instance of artistic agency, and hence a topic of central concern in the
anthropology of art. The apotropaic use of patterns is as protective devices,
defensive screens or obstacles impeding passage.’
Similarly, the apotropaic patterns in Fasouli’s tapestry, in which she uses
yarn, cloth, spray, and pastel, ensnare the demons (of which not a few haunt us
every day), or serve as ‘potential weapons in situations of conflict.’[5]
Paradoxically, then, these intensely decorative artworks operate also as
‘spreads of defence,’ to use the title of an older work by the artist.[6]

Other themes
explored in Fasouli’s exhibition are the
proximity between weaving and
architecture –
a relationship that goes back centuries – and the
function of textile as a fixed or portable protective screen. It suffices to
consider the pioneering female Bauhaus artists, most characteristic amongst
them Anni Albers, to grasp the importance of weaving for modernist abstraction
and to comprehend the changeable nature and adaptability of this physical
practice that brings to the fore tactility as the principal sense. Writing
about Albers’ work, art historian Briony Fer remarks on another aspect, which
becomes evident on looking at Fasouli’s work: here ‘weaving becomes more than a medium – say, like
painting – and much more expansive, much more structurally embedded in its
[7] Indeed, at times
Fasouli’s tapestries are reminiscent of the graffiti that abound in Athenian
streets. This is further highlighted in the monumental (3×7m), especially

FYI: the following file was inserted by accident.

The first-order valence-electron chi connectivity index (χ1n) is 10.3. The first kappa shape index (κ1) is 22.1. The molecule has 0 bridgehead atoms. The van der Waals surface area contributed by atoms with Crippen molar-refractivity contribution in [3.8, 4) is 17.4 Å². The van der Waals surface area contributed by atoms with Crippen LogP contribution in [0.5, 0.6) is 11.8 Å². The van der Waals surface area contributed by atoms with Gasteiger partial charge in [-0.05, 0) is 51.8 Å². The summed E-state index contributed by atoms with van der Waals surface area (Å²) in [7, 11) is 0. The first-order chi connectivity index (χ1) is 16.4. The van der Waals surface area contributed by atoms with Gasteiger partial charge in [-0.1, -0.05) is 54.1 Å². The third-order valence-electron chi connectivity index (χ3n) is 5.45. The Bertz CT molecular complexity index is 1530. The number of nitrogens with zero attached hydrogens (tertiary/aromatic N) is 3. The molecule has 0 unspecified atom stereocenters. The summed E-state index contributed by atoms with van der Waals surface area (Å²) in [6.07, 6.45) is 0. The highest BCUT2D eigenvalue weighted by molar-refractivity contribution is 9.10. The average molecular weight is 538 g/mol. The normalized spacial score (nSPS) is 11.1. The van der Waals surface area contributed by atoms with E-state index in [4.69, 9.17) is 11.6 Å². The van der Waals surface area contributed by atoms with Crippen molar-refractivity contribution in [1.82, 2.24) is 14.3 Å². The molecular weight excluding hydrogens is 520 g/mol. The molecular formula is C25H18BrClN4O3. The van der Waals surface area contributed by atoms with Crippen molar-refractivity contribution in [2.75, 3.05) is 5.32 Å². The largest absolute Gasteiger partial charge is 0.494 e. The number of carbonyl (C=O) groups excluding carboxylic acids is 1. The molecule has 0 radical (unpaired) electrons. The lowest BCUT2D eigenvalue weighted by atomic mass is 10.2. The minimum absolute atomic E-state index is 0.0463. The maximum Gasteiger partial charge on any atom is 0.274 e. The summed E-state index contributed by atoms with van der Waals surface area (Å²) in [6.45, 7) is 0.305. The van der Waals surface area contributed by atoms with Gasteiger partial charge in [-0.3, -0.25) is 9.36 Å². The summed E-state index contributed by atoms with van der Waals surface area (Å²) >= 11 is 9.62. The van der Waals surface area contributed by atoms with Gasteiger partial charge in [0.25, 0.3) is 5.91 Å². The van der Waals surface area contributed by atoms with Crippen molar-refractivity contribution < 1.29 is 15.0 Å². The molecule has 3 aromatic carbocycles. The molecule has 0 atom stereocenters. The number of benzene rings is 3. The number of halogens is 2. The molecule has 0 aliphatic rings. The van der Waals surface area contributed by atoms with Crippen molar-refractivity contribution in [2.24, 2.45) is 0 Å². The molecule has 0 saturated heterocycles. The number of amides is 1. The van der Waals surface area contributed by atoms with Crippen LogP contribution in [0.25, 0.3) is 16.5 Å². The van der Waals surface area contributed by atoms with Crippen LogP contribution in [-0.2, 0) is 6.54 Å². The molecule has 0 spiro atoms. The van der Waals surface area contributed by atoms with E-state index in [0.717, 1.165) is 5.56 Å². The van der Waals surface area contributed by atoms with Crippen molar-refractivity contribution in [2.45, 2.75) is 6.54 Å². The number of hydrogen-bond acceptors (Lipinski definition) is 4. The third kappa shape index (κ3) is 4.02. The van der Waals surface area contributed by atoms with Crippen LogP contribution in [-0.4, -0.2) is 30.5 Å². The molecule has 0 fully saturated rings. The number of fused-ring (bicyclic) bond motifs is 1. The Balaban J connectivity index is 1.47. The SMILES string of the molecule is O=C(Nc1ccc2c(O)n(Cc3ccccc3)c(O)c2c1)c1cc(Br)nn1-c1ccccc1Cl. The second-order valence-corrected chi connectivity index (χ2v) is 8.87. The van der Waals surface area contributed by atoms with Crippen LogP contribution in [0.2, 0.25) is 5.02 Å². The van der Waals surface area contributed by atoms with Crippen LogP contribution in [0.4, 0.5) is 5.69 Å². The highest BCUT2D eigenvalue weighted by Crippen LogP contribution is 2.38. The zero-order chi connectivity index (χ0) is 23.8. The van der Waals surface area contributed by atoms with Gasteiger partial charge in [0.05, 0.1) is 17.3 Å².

produced for the Art Centre, which is comparable to a wall painting.

Fasouli’s work does not gain meaning only
through its relationship to the work of other artists and thinkers – the oeuvre
of Alexis Akrithakis springs to mind, as do the writings of the scholar of
anonymous architecture Bernard Rudofsky, the late paintings of Frank Stella,
especially his Shards series (1983). The psychological structure of her
textiles, their inherent ambiguity, makes evident something more substantial:
that artifacts, also according to the anthropologist Alfred Gell, ultimately
encapsulate complex communicative intentions and are able to influence our


Christoforos Marinos

Art historian, OPANDA curator of art exhibitions and events



Translated by Dimitris Saltabassis


[1] One such shell, made in vitex
agnus-castus and plastic, was shown at the group exhibition Apolyti
(curated by Alexandra Oikonomou and Anna Hatzinassiou), held,
incidentally, at the Art Centre in 2009.

[2] The exhibition Unknown
(curated by Christina Sgouromyti), in which Fasouli showed her work The
Nature of the Limit
(2015), was held in 2015 at Stegi S. Tryfon at Molyvos,
Lesbos. The exhibition Folk Songs (curated by Apostolis Artinos) was
held at the Panourgias Residence in Amfissa, Phocis, in 2018 and the following
year travelled to Athens, to the Angeliki Hatzimichali Museum of Folk Art and

[3] See chapters ‘The Plank and
the Pectoral’ and ‘Daidala,’ in Walter Burkert, Structure
and History in Greek Mythology and Ritual
, University of
California Press, Berkeley, Los Angeles, London 1979, p129.

[4] Alfred
Gell, Art and Agency. An Anthropological
, Clarendon Press, Oxford 1998, p83.

[5] Ibid.

[6] Fasouli’s
eponymous installation went on view in 2013, in group exhibition Afresh. A New
Generation of Greek Artists
, curated by Daphne Dragona, Tina Pandi, Daphne
Vitali, at the EMST in Athens. 

[7] Briony
Fer, ‘Anni Albers: Weaving Magic’, Tate Etc 44, Autumn 2018.